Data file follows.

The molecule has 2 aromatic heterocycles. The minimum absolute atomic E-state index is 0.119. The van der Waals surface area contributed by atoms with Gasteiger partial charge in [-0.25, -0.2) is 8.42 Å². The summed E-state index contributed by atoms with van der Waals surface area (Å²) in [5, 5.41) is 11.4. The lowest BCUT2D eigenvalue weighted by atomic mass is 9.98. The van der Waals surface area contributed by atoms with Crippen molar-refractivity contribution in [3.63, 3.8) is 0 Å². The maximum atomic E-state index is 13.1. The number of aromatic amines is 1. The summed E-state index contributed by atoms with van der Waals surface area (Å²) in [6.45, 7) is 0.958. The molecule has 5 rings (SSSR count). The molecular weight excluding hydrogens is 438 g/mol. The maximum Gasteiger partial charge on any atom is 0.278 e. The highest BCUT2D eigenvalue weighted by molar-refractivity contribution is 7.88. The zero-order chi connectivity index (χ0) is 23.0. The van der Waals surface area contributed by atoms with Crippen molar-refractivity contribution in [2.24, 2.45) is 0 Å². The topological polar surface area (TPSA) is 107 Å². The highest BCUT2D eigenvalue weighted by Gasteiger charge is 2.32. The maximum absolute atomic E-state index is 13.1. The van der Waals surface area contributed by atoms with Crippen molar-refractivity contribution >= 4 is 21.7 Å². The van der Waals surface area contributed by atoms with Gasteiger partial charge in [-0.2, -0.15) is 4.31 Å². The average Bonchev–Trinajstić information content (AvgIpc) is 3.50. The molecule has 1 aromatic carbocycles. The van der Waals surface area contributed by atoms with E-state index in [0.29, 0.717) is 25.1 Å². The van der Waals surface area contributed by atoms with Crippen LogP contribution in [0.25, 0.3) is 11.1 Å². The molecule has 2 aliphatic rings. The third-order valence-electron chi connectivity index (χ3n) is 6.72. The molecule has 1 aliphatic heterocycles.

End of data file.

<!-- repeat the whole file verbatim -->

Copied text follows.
The molecule has 2 aromatic heterocycles. The minimum absolute atomic E-state index is 0.119. The van der Waals surface area contributed by atoms with Gasteiger partial charge in [-0.25, -0.2) is 8.42 Å². The summed E-state index contributed by atoms with van der Waals surface area (Å²) in [5, 5.41) is 11.4. The lowest BCUT2D eigenvalue weighted by atomic mass is 9.98. The van der Waals surface area contributed by atoms with Crippen molar-refractivity contribution in [3.63, 3.8) is 0 Å². The maximum atomic E-state index is 13.1. The number of aromatic amines is 1. The summed E-state index contributed by atoms with van der Waals surface area (Å²) in [6.45, 7) is 0.958. The molecule has 5 rings (SSSR count). The molecular weight excluding hydrogens is 438 g/mol. The maximum Gasteiger partial charge on any atom is 0.278 e. The highest BCUT2D eigenvalue weighted by molar-refractivity contribution is 7.88. The zero-order chi connectivity index (χ0) is 23.0. The van der Waals surface area contributed by atoms with Crippen molar-refractivity contribution in [2.24, 2.45) is 0 Å². The topological polar surface area (TPSA) is 107 Å². The highest BCUT2D eigenvalue weighted by Gasteiger charge is 2.32. The maximum absolute atomic E-state index is 13.1. The van der Waals surface area contributed by atoms with Crippen molar-refractivity contribution >= 4 is 21.7 Å². The van der Waals surface area contributed by atoms with Gasteiger partial charge in [-0.2, -0.15) is 4.31 Å². The average Bonchev–Trinajstić information content (AvgIpc) is 3.50. The molecule has 1 aromatic carbocycles. The van der Waals surface area contributed by atoms with E-state index in [0.29, 0.717) is 25.1 Å². The van der Waals surface area contributed by atoms with Crippen LogP contribution in [0.25, 0.3) is 11.1 Å². The molecule has 2 aliphatic rings. The third-order valence-electron chi connectivity index (χ3n) is 6.72. The molecule has 1 aliphatic heterocycles.